This girl can sure put me through the wringer. She can push my buttons like nothing else. Sometimes her choices leave me... embarassed. Frustrated. Uncertain of my parenting. That doesn't happen often but it's been a big part of parenting to learn that lesson so early in this job.
Most days, I enjoy her humor and her thought process and her energy and her need for affection.
Recently, she has impacted my life in 3 big ways.
First, a random little comment. But it meant so much. I was getting ready for work. Actually, I was looking in the mirror in the bathroom, trying to decide if I really had to go through and take the flat iron to my hair or if I could somehow make the sticking out parts pass for stylish. I'm a low maintenance mama so if I can skip a big to-do over my hair, I'm all for it. Teagan walked in to the bathroom, looked at me and said, "You're so pretty." And then walked out. A simple compliment that meant a lot. She and I have been talking lately about how people have seen a picture of me from when I was around her age and they say she looks just like me. And I've been an advocate before - if you tell your child they look like you and then you criticize how you look, you are criticizing your child. Her confidence has been boosting lately and I felt like her compliment to me wrapped around to also be a compliment to herself.
|Me and my mom, circa... 1983, maybe?|
Second, I had a major proud mama moment and I have gushed to her about it privately because I wanted her to know that I was happy with her.
Today, Teagan and I went to my sister-in-law's baby shower. We made friends with 2 women at our table - one a friend of my sister in law's and one a co-worker of my sister in law.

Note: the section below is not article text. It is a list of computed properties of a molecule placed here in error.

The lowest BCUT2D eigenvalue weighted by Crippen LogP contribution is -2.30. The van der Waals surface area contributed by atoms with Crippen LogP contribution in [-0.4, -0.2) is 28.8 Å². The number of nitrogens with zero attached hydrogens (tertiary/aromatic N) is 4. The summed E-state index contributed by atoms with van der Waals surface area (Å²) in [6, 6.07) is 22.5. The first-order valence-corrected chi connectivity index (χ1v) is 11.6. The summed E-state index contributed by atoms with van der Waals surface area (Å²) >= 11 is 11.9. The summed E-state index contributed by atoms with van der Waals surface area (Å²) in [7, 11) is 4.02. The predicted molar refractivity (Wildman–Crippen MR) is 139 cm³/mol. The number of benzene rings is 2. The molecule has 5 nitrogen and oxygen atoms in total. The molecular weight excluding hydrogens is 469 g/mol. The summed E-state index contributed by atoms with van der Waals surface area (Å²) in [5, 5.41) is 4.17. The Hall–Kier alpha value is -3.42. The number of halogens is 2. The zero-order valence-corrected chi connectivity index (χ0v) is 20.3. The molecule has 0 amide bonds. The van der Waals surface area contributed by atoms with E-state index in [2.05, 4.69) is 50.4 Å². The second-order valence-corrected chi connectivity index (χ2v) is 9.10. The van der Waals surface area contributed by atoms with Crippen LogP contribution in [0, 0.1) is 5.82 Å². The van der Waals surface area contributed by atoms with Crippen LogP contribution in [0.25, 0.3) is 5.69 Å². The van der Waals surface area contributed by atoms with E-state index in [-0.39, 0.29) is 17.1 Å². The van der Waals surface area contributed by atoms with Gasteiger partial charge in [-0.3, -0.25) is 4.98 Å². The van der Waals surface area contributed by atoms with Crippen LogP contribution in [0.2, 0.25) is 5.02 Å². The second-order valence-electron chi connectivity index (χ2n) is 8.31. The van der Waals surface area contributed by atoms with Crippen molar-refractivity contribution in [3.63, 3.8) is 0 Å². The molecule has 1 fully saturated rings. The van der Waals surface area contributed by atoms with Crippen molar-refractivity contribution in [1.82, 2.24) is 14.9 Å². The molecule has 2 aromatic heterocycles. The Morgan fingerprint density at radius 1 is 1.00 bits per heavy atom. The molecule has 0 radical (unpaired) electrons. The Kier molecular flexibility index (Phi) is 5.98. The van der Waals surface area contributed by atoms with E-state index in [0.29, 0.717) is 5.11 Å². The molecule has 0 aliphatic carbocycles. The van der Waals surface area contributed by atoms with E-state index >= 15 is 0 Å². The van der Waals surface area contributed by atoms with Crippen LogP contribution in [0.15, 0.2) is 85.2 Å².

The games started. The third game was a word un-scramble. The friend we were sitting with and I (with Teagan as my helper) both tied and won (candles were the prize). A couple more games go by. Teagan, being a rather competitive child, is enjoying them. I remind her, gently, once or twice, that we already won. Another game comes up and Teagan and the co-worker end up talking through it, working together. Teagan wins the game. Another candle. She passes it to the two women so they can smell it. She then asks the co-worker which one she likes best... and then gives her that candle. The woman tried to run it down and Teagan said, "Oh no! You and I worked together on that game! And my mom and I already won something. I want you to have it!"
I don't know that I could have felt more proud. And humbled at the same time.
Third. Gulp. This one is going to require some big changes.
Teagan's class worked on New Year's Resolutions at school. From what she has told me, they each set a resolution for school and for home.
Her resolution for home?
She wants to start running.
Just like Mommy used to do. Hard to believe it's been 3 years since I peaked. And then quit.
So we're formulating a plan. She wants to start running in the evenings 3x per week after winter - say, in March. Which is ideal for me to do Couch to 5K. But I'm so out of shape now that I still won't keep up with her.
I need to start now.
So it's time to get organized. Time to start hitting the gym on my lunch hour. Walking on the treadmill. Riding a bike. Hitting the elliptical. It's time to go through my workout clothes, evaluate my shoes, pack a gym bag.
Because my daughter wants to run. With me. And she wants to do a 5K in June.
My child shall lead me.
This was originally posted in January of this year. Given that this week has been a week I'm spending with my daughter at church camp, it seemed appropriate to have this reminder. The time I spend with my child is always an opportunity to learn - about her, about me, about us.